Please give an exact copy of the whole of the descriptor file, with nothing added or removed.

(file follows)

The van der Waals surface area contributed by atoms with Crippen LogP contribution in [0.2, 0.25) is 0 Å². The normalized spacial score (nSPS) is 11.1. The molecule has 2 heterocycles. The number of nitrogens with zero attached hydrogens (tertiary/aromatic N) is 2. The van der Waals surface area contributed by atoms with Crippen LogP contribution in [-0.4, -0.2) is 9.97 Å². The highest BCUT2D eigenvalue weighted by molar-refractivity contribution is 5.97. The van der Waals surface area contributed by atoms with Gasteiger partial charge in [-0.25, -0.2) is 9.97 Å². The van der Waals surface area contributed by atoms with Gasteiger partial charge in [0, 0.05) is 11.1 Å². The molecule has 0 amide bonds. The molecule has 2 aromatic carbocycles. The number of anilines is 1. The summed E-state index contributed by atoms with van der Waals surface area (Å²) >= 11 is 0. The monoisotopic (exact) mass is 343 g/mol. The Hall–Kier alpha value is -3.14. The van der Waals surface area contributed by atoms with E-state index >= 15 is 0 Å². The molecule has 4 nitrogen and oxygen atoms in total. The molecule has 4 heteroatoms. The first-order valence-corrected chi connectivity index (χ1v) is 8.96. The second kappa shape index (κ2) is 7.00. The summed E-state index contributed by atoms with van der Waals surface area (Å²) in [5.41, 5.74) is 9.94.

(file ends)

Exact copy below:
The van der Waals surface area contributed by atoms with Crippen LogP contribution in [0.2, 0.25) is 0 Å². The normalized spacial score (nSPS) is 11.1. The molecule has 2 heterocycles. The number of nitrogens with zero attached hydrogens (tertiary/aromatic N) is 2. The van der Waals surface area contributed by atoms with Crippen LogP contribution in [-0.4, -0.2) is 9.97 Å². The highest BCUT2D eigenvalue weighted by molar-refractivity contribution is 5.97. The van der Waals surface area contributed by atoms with Gasteiger partial charge in [-0.25, -0.2) is 9.97 Å². The van der Waals surface area contributed by atoms with Gasteiger partial charge in [0, 0.05) is 11.1 Å². The molecule has 0 amide bonds. The molecule has 2 aromatic carbocycles. The number of anilines is 1. The summed E-state index contributed by atoms with van der Waals surface area (Å²) >= 11 is 0. The monoisotopic (exact) mass is 343 g/mol. The Hall–Kier alpha value is -3.14. The van der Waals surface area contributed by atoms with E-state index >= 15 is 0 Å². The molecule has 4 nitrogen and oxygen atoms in total. The molecule has 4 heteroatoms. The first-order valence-corrected chi connectivity index (χ1v) is 8.96. The second kappa shape index (κ2) is 7.00. The summed E-state index contributed by atoms with van der Waals surface area (Å²) in [5.41, 5.74) is 9.94.